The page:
So in summary, Show Stopper! is worth a read. It's not in my top five of historical dramatizations of big software development launches, but maybe it's in the top ten. Find yourself a copy while you still can.

Wednesday, January 14

Tracking AJAX calls with Google Analytics (and Rails)

With my recent pet project I used AJAX to provide a majority of the site functionality on the main page with it never having to reload itself or load another page. This resulted in a drastic drop of "page" views in my Google Analytics reports, because the only "page" being loaded on each visit was the sole main page; every click after that was an AJAX call to update only a portion of the already loaded page, hence not triggering any calls back to the Google Analytics tracking server. So I set out to see if I could remedy that, and I did.

I started out with a Google search for assistance. Surprisingly, the results were grim. The highest ranked result required a "donation" to read the answer, and I opted not to. Other results were vague or dated or focused on the same issue with Flash. I had to crack open the code and get my hands dirty.

When you set up a profile to track with Google Analytics, they give you a little snipped of JavaScript code to paste into your website pages. It looks something like this:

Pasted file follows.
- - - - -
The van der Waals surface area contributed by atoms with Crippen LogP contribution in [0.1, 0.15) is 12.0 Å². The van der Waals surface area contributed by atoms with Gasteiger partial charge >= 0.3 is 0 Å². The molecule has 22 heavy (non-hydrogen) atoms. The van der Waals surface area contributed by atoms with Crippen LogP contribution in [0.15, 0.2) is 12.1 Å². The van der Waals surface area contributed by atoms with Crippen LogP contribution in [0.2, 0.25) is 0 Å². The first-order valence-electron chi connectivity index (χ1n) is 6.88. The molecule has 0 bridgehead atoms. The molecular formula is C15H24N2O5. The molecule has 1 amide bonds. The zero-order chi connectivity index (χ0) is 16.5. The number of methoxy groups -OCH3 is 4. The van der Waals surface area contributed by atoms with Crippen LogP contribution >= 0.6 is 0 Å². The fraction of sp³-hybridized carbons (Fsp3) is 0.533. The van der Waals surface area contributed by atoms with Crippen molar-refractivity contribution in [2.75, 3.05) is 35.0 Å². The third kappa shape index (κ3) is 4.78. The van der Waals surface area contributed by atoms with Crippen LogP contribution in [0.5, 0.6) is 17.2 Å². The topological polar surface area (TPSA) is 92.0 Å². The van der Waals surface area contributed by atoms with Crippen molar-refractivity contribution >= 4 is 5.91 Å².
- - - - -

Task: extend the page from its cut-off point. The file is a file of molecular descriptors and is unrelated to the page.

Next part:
<script type="text/javascript">
var gaJsHost = (("https:" == document.location.protocol) ? "https://ssl." : "http://www.");
document.write(unescape("%3Cscript src='" + gaJsHost + "' type='text/javascript'%3E%3C/script%3E"));
<script type="text/javascript">
try {
var pageTracker = _gat._getTracker("UA-1377203-6");
} catch(err) {}</script>

Seems cryptic enough, right? If you look closely you'll see it's actually two scripts, not one. The first script imports the Google Analytics tracking library:

<script type="text/javascript">
var gaJsHost = (("https:" == document.location.protocol) ? "https://ssl." : "http://www.");
document.write(unescape("%3Cscript src='" + gaJsHost + "' type='text/javascript'%3E%3C/script%3E"));

And the second script calls the library to track the page.

<script type="text/javascript">
try {
var pageTracker = _gat._getTracker("UA-1377203-6");